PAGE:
I have owned Krell MDA 500's which drove my Thiel CS5i towers (the latter which I still own).
At 56, testosterone has had its way with my inner ear's HF hair cells..so I'm less discriminatory now, but having owned the older GFA-555, I have to say that with beefier filter caps, it was more Krell-like (bass-wise) than the stock 555. That aside...
I sold the Krell KCD/KRC/KSP and both MDA-500s..after only 10 years, many of the caps dried out in the preamp...and a few in the amps...after all, with this equipment, my room A/C had to be on well into October in NJ...hastening the drying process...but I tired quickly of this unneccesary power wastage and the albatross that the high end is to your neck. The wife lost patience with the financial demands of "keeping up" so I just "let it go."
I moved to Scottsdale in '93 and it seems that ADCOM followed me! But a very disappointingly different ADCOM. Heck..they do NO will-call service (like David Hafler and Dalquist used to do years ago back east)...so either learn how to change out caps and beta match your output devices, etc., or pay a bundle on shipping and time and materials.
I want to drive my CS5is with bridged 555IIs (yes, I know...you halve the damping factor and increase the distortion, amongst other things). If I can get two working amps on Ebay or CL for a good price, is their anyone on this forum that just happens to have a schematic for the 555IIs? I have the SM sans schematics.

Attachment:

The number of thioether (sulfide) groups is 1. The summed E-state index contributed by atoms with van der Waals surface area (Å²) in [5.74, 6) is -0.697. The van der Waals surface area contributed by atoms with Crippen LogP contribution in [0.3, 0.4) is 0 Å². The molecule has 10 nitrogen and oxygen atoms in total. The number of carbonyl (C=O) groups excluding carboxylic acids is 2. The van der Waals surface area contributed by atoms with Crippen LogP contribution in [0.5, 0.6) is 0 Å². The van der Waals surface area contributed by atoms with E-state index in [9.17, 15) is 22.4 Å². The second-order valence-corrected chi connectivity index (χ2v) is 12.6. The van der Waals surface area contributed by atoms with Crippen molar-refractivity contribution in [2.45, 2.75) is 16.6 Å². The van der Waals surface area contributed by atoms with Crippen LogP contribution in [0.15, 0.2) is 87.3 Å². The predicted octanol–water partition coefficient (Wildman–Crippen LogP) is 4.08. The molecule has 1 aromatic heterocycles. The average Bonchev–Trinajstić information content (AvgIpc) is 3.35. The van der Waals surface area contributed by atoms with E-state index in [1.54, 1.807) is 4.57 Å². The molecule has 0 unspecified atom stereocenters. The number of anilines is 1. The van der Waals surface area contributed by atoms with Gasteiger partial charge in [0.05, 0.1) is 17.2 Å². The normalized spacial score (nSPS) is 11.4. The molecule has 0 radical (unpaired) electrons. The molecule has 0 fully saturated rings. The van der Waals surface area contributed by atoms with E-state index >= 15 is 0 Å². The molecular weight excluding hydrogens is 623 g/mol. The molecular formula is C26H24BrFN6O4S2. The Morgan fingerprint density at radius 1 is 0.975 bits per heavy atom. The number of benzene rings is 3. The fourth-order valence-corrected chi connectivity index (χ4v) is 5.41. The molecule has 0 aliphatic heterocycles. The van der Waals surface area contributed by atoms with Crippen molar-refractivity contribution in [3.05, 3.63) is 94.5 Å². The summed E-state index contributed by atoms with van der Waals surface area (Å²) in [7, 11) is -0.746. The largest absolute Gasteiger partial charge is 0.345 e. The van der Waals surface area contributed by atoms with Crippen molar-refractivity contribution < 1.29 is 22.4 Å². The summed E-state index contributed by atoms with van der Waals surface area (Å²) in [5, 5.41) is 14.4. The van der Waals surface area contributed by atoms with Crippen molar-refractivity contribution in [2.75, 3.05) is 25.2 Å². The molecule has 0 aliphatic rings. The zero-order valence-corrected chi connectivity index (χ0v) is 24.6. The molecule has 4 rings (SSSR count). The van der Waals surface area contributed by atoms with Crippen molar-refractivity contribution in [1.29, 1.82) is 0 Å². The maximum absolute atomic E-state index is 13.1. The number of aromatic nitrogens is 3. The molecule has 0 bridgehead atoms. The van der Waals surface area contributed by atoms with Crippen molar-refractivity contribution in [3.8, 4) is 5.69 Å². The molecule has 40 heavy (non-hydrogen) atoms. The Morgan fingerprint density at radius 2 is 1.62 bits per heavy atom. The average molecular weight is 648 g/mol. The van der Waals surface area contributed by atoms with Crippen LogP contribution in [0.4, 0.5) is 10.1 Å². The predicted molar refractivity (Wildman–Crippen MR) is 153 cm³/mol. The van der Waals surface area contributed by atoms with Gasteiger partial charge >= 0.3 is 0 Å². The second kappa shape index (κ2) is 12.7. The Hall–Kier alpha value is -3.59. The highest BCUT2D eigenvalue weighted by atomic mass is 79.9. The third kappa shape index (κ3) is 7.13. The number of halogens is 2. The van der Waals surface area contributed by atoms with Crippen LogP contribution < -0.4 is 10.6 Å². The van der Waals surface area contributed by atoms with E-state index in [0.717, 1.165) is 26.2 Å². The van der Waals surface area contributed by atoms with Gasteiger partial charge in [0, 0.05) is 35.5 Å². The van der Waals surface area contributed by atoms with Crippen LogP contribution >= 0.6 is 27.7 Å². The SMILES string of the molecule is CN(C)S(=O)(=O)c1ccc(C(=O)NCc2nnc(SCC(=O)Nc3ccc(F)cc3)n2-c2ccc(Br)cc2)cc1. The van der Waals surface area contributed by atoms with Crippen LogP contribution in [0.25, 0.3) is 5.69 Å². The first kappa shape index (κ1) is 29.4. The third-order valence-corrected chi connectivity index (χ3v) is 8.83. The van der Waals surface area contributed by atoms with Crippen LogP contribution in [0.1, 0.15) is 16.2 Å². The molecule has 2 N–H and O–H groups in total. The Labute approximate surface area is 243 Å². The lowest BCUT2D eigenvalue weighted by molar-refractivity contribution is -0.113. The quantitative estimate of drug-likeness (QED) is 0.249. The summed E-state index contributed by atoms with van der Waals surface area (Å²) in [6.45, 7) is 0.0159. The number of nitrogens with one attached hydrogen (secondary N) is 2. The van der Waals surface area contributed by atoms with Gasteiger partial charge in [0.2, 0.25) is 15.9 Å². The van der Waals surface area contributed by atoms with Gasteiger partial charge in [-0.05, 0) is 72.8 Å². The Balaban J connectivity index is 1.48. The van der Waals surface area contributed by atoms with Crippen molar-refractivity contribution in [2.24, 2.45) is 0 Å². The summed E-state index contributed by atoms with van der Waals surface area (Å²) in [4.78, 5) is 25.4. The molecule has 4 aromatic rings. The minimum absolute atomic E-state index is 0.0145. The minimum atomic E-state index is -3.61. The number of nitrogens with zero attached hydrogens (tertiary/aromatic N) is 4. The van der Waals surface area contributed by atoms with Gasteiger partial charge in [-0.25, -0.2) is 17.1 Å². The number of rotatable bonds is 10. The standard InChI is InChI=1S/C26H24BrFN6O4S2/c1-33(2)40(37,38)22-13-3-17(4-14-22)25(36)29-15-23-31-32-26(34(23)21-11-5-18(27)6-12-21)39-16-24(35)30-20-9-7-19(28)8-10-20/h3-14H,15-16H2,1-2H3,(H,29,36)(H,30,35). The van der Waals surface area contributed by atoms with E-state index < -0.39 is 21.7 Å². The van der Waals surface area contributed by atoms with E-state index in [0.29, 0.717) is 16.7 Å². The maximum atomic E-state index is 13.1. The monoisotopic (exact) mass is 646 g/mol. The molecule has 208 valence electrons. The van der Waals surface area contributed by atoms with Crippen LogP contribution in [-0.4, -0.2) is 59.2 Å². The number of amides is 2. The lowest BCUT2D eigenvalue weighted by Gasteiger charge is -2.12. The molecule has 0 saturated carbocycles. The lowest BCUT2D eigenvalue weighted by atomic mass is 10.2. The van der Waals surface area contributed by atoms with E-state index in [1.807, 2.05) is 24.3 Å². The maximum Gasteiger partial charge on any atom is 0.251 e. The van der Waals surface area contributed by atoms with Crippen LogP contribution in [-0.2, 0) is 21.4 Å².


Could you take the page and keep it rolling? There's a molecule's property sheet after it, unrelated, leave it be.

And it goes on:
I think that given the nearly 15-years old that these caps are (Input driver PCB:C104 & 154,and C109 & 159, Left & Right output PCB C202 & 302, & C252 & 352 respectively,and of course the main PS Caps...C802,803,804 & 805... they should probably be changed out as a matter of course. I don't want a dried out or drying cap to result in dead super-expensive hand-matched Thiel drivers (that are no longer made). I don't like mucking around in a piece without the schematics though.
So with the many thousands of years of collective experience on this forum, what would you guys recommend in terms of cap brand and possibly size..(it appears to me that ADCOM took a few shortcuts with component quality), to afford the DIYer guidance in executing an event-less cap change-out? After the change-out, I would have a pro...like one of you guys, for a nominal fee...bench test the pieces to assure that DC offset/bias/other specs were in order..without paying an Ebay-defeating price on the whole job. Criticisms are always welcome....I can hear the critics now!
Sorry for such a long post...part of it was an intro as this is my first post here.